The Kill Chain (still being developed) includes various surveillance assets, like the aforementioned Boeing 737, and early warning reconnaissance satellites meant to gather information on North Korea’s nuclear and missile-related activities and quickly relay it to waiting South Korean pilots. Currently, Seoul remains dependent on U.S. early warning satellites, but allegedly plans to lease one from Israel or another country until it can place its own surveillance satellites into orbit sometime in the 2020s. The KMPR plan, on the other hand, is designed to annihilate Pyongyang and the source of any provocation with a barrage of missiles following a North Korean attack. While Seoul’s response demonstrates it may be capable of swift retribution, it does not indicate the capacity to preempt a strike.

Beyond Seoul’s immediate response, Pyongyang’s test does not bode well for Moon’s hopes of engagement. Moon himself forcefully remarked that until now his government had offered “a bright future” should North Korea stop its provocations and come to the dialogue table, but despite these “sincere efforts and appeals” Pyongyang has carried on. According to Moon, Pyongyang’s actions have left Seoul little choice but to further build up its defense capabilities in order to overwhelm it with sheer power. In addition, Moon has agreed both with Japanese Prime Minister Shinzo Abe and U.S. President Donald Trump to seek even greater United Nations Security Council sanctions against Pyongyang. Recent events have also cast further doubt on already dim hopes for North Korean involvement in the Winter Olympics in PyeongChang or for the games’ potential role in quieting tensions.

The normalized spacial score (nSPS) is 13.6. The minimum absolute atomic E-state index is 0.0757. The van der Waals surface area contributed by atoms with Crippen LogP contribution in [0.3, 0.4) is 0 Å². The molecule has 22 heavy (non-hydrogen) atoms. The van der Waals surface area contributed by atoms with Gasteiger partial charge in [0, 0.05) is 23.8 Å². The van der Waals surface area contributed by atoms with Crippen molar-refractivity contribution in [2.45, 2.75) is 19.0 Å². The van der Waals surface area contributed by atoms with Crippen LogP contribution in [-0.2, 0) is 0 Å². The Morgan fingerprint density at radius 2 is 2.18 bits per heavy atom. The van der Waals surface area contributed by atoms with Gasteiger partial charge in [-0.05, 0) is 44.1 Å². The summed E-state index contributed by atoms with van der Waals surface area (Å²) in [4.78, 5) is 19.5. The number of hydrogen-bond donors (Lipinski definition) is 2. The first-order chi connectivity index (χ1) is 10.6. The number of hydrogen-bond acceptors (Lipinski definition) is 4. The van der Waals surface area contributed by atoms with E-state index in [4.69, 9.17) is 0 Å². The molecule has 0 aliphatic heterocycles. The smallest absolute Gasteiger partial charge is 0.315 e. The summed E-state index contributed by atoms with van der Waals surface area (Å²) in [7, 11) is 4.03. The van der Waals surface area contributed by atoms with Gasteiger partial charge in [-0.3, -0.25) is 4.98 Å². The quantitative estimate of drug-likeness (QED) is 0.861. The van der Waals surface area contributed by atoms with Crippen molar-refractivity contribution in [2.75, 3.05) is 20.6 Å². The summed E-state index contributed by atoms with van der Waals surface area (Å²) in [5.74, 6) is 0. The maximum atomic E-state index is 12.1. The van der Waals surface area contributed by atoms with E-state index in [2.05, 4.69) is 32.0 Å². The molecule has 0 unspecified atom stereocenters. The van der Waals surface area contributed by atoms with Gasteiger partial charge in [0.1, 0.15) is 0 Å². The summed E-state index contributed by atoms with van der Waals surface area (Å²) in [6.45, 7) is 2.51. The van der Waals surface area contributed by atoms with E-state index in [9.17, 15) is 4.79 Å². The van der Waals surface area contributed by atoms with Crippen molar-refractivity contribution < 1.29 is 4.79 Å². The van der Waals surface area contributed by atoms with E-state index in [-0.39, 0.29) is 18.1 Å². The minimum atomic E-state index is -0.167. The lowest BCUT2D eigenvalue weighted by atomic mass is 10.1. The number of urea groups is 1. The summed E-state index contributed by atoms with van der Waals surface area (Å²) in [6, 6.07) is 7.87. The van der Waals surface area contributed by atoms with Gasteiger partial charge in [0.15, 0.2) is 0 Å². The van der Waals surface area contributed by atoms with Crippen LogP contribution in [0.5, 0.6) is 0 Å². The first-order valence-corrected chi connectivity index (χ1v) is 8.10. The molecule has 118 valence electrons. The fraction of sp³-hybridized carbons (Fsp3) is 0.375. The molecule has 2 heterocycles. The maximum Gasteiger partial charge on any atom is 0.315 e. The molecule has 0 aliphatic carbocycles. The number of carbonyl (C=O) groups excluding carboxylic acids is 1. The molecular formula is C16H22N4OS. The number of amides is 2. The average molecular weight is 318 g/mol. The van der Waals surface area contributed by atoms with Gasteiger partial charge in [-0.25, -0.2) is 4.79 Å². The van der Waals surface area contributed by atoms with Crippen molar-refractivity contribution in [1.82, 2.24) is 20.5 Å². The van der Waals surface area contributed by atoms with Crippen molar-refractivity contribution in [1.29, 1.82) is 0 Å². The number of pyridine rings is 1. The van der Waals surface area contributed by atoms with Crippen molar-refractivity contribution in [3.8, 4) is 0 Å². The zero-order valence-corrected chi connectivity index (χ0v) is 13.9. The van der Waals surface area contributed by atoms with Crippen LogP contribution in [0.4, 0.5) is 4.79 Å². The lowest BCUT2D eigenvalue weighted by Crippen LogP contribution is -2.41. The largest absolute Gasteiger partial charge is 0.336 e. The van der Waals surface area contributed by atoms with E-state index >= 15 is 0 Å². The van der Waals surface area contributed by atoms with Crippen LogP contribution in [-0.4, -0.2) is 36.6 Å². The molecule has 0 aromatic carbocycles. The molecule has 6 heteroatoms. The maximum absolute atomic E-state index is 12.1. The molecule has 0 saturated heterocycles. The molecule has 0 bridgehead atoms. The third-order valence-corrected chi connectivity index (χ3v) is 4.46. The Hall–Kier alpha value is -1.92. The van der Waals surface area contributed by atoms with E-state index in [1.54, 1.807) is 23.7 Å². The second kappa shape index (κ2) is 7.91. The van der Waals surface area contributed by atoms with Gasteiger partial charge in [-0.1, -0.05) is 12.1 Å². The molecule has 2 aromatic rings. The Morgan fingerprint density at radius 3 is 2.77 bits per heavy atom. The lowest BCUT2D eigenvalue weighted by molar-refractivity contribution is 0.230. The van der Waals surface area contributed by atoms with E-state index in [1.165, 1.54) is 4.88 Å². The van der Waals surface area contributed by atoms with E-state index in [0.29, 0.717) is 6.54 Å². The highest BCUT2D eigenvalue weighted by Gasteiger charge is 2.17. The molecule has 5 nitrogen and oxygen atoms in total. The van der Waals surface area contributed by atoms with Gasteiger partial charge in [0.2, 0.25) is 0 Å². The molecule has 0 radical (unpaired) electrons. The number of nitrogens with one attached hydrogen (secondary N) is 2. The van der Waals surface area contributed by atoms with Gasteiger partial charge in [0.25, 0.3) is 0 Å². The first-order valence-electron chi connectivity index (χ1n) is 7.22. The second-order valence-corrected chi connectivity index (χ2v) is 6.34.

Lastly, the ongoing actualization of Pyongyang’s ability to strike the U.S. mainland exacerbates an extant and troubling fissure between Seoul and the United States. Both allies view North Korea’s denuclearization as an ultimate goal. However, for Seoul, peace remains paramount. Yet there exists real concern in the South Korean capital regarding a possible decoupling of the U.S. commitment to South Korea from the more urgent U.S. imperative of defending its homeland. Moon’s chief press secretary, Yoon Young-chan, said the president thought Pyongyang’s actions could lead the United States to believe a preemptive strike is the best option based on just this dynamic.

U.S. officials’ recent commentary leaves Seoul with little comfort. U.S. Ambassador to the United Nations Nikki Haley said Pyongyang’s action “brings the world closer to war,” and if it comes “the North Korean regime will be utterly destroyed.” Not to be outdone, Senator Lindsey Graham, speaking about the possibility of Pyongyang’s full development of an ICBM capable of reaching the United States, observed that if “we have to go to war to stop this, we will… we’re headed to a war if things don’t change.”

In his August remarks, made in response to Trump’s own threat to bring “fire and fury” to North Korea, Moon explicitly stated: “No one should be allowed to decide on a military action on the Korean Peninsula without South Korean agreement.” Nevertheless, the more Pyongyang pushes forward and the longer the United States adheres to a policy that, quite literally, finds reality (i.e. Pyongyang’s de facto nuclear capability) unacceptable, there is little hope the fissure will improve.